Monday 21st October 2019
Monday, 21st of October 2019
Home / Climate Change / Destination 1.5: A non-negotiable tool for mankind’s survival

Destination 1.5: A non-negotiable tool for mankind’s survival

The 4th of November 2016 is a day which I hold dear in my heart and remember vividly, this is because it was my birthday and most especially, the Paris Agreement entered into force. What a coincidence you must say, but to me it was one of the gifts I got on this special day.

Okun-Alfa

A flooded street in Okun-Alfa community in Lagos

Nigeria is one out of the 197 Parties that are signatories to the Paris Agreement and 143 to have ratified the convention, thereby committing to reducing greenhouse gas emissions unconditionally by 20% and conditionally by 45%. Nigeria is considering 30% energy efficiency in industries, homes, businesses and vehicles, and increased use of natural gas in generators and renewable energy. Although ratifying this depository is not enough, there is an urgent need to cut emissions of greenhouse gases as soon as possible with regards to the 1.5°c limit.

The president of the second-largest polluter in the world, USA, (alongside China represents 37.98% of global carbon emissions) recently signed an executive order to boost domestic energy production in the form of fossil fuels. This translates to signing an executive death warrant for millions of vulnerable people especially girls, women and children living in communities like mine in Africa who have low resilience to climate impacts and disasters. Climate change and global warming are scientifically established facts and cannot be referred to as a hoax; its impact is visible and felt globally.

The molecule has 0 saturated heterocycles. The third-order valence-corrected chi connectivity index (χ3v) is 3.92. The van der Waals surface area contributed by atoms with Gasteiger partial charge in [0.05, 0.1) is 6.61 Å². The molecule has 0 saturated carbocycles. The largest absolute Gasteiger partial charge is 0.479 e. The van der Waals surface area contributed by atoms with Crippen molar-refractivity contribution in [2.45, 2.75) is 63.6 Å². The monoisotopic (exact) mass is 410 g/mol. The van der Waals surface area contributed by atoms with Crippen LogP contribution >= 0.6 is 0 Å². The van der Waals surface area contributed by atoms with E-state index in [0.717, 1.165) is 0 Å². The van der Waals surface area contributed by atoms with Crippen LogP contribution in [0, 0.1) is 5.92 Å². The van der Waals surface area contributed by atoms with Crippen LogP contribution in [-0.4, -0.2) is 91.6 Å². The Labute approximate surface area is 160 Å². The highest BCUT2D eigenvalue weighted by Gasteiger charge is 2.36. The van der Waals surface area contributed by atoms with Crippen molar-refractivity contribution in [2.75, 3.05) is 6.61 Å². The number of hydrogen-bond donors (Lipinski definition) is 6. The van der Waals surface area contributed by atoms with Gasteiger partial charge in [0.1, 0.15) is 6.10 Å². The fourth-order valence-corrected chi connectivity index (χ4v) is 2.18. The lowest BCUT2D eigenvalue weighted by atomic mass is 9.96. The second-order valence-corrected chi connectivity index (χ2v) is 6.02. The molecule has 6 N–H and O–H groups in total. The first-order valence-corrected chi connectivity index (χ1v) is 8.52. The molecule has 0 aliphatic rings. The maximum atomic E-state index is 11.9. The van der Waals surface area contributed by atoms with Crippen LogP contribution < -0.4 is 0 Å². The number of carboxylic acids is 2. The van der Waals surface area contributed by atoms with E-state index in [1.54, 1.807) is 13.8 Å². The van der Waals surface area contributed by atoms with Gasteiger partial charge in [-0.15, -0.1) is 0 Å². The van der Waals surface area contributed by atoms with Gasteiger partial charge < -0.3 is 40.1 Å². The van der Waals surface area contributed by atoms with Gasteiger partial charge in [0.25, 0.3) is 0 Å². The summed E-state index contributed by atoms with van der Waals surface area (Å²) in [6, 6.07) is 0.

Climate change poses great challenge to community development in Nigeria and Nigerians are not excluded from the threats and impacts of global warming. Nigeria lies wholly within the tropical zone and is faced by a highly variable climate, making the country more vulnerable to health risks as climate change alters rainfall and temperature patterns.  In a World Health Organisation (WHO) World Malaria Report 2015, it is reported that approximately 438,000 deaths were attributed to malaria, particularly in sub-Saharan Africa, where an estimated 90% of all malaria deaths occur. In Nigeria, an estimated 100 million malaria cases with over 300,000 deaths per year occur, contributing to an estimated 11% of maternal mortality. With the rise in temperature in Nigeria, there has been an outbreak of Cerebro Spinal Meningitis claiming about 438 deaths in 19 states during the first quarter of 2017.

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The extreme dry spells and prolonged drought in Northern Nigeria has made nomadic cattle rearers migrate towards the Middle Belt, South and East of the country in search of green pastures for their cattle. This has resulted in bloody onslaughts between peasant farmers and cattle rearers which have left thousands of women and children dead, potential leaders and the future of Nigeria. Climate change has impacted my community negatively, displacing hundreds of people and left communities in mourning after clashes over shrinking spaces.